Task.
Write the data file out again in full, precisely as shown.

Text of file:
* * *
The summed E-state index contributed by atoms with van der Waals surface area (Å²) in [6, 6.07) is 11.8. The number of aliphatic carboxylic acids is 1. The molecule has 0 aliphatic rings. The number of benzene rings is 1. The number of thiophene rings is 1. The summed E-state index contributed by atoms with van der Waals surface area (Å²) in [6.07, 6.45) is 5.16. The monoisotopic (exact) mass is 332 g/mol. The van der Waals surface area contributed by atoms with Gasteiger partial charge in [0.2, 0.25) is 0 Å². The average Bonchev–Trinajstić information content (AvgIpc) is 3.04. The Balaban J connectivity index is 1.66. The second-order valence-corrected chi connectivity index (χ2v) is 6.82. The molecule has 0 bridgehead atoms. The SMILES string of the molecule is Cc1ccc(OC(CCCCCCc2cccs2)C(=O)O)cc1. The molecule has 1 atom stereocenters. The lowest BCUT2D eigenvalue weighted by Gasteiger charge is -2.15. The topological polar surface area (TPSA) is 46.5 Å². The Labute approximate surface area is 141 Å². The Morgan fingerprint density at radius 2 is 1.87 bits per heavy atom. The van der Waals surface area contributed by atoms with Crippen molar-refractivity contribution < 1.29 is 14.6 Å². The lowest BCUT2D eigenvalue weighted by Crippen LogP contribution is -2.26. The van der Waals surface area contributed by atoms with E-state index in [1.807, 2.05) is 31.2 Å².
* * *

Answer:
The summed E-state index contributed by atoms with van der Waals surface area (Å²) in [6, 6.07) is 11.8. The number of aliphatic carboxylic acids is 1. The molecule has 0 aliphatic rings. The number of benzene rings is 1. The number of thiophene rings is 1. The summed E-state index contributed by atoms with van der Waals surface area (Å²) in [6.07, 6.45) is 5.16. The monoisotopic (exact) mass is 332 g/mol. The van der Waals surface area contributed by atoms with Gasteiger partial charge in [0.2, 0.25) is 0 Å². The average Bonchev–Trinajstić information content (AvgIpc) is 3.04. The Balaban J connectivity index is 1.66. The second-order valence-corrected chi connectivity index (χ2v) is 6.82. The molecule has 0 bridgehead atoms. The SMILES string of the molecule is Cc1ccc(OC(CCCCCCc2cccs2)C(=O)O)cc1. The molecule has 1 atom stereocenters. The lowest BCUT2D eigenvalue weighted by Gasteiger charge is -2.15. The topological polar surface area (TPSA) is 46.5 Å². The Labute approximate surface area is 141 Å². The Morgan fingerprint density at radius 2 is 1.87 bits per heavy atom. The van der Waals surface area contributed by atoms with Crippen molar-refractivity contribution < 1.29 is 14.6 Å². The lowest BCUT2D eigenvalue weighted by Crippen LogP contribution is -2.26. The van der Waals surface area contributed by atoms with E-state index in [1.807, 2.05) is 31.2 Å².